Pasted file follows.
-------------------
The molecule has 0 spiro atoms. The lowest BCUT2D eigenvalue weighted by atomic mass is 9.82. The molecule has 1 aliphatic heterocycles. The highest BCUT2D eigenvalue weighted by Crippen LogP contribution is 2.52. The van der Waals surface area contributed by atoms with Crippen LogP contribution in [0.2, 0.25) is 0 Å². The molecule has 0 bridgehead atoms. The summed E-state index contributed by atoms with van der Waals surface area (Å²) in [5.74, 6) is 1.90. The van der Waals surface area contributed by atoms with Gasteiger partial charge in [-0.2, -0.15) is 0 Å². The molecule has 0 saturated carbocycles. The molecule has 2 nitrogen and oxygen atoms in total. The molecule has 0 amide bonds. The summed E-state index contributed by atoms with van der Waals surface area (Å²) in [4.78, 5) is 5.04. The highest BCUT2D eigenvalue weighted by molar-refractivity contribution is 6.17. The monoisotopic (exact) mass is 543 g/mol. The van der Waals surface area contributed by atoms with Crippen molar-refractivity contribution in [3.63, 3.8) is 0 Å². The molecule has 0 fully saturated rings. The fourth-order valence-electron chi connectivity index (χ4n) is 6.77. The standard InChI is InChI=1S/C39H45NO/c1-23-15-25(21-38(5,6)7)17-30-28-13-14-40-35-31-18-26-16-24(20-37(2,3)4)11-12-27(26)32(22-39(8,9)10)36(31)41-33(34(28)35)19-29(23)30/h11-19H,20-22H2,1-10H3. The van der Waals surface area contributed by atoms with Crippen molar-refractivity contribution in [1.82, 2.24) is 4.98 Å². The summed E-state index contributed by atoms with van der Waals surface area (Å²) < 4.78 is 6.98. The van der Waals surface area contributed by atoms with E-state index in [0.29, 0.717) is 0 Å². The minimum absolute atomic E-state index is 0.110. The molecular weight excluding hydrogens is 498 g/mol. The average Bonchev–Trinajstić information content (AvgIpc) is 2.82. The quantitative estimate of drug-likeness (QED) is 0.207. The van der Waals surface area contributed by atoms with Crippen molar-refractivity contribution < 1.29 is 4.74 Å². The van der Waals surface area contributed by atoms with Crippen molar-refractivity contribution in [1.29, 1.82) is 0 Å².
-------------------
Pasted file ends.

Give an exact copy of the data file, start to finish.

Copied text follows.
The molecule has 0 spiro atoms. The lowest BCUT2D eigenvalue weighted by atomic mass is 9.82. The molecule has 1 aliphatic heterocycles. The highest BCUT2D eigenvalue weighted by Crippen LogP contribution is 2.52. The van der Waals surface area contributed by atoms with Crippen LogP contribution in [0.2, 0.25) is 0 Å². The molecule has 0 bridgehead atoms. The summed E-state index contributed by atoms with van der Waals surface area (Å²) in [5.74, 6) is 1.90. The van der Waals surface area contributed by atoms with Gasteiger partial charge in [-0.2, -0.15) is 0 Å². The molecule has 0 saturated carbocycles. The molecule has 2 nitrogen and oxygen atoms in total. The molecule has 0 amide bonds. The summed E-state index contributed by atoms with van der Waals surface area (Å²) in [4.78, 5) is 5.04. The highest BCUT2D eigenvalue weighted by molar-refractivity contribution is 6.17. The monoisotopic (exact) mass is 543 g/mol. The van der Waals surface area contributed by atoms with Crippen molar-refractivity contribution in [3.63, 3.8) is 0 Å². The molecule has 0 fully saturated rings. The fourth-order valence-electron chi connectivity index (χ4n) is 6.77. The standard InChI is InChI=1S/C39H45NO/c1-23-15-25(21-38(5,6)7)17-30-28-13-14-40-35-31-18-26-16-24(20-37(2,3)4)11-12-27(26)32(22-39(8,9)10)36(31)41-33(34(28)35)19-29(23)30/h11-19H,20-22H2,1-10H3. The van der Waals surface area contributed by atoms with Crippen molar-refractivity contribution in [1.82, 2.24) is 4.98 Å². The summed E-state index contributed by atoms with van der Waals surface area (Å²) < 4.78 is 6.98. The van der Waals surface area contributed by atoms with E-state index in [0.29, 0.717) is 0 Å². The minimum absolute atomic E-state index is 0.110. The molecular weight excluding hydrogens is 498 g/mol. The average Bonchev–Trinajstić information content (AvgIpc) is 2.82. The quantitative estimate of drug-likeness (QED) is 0.207. The van der Waals surface area contributed by atoms with Crippen molar-refractivity contribution < 1.29 is 4.74 Å². The van der Waals surface area contributed by atoms with Crippen molar-refractivity contribution in [1.29, 1.82) is 0 Å².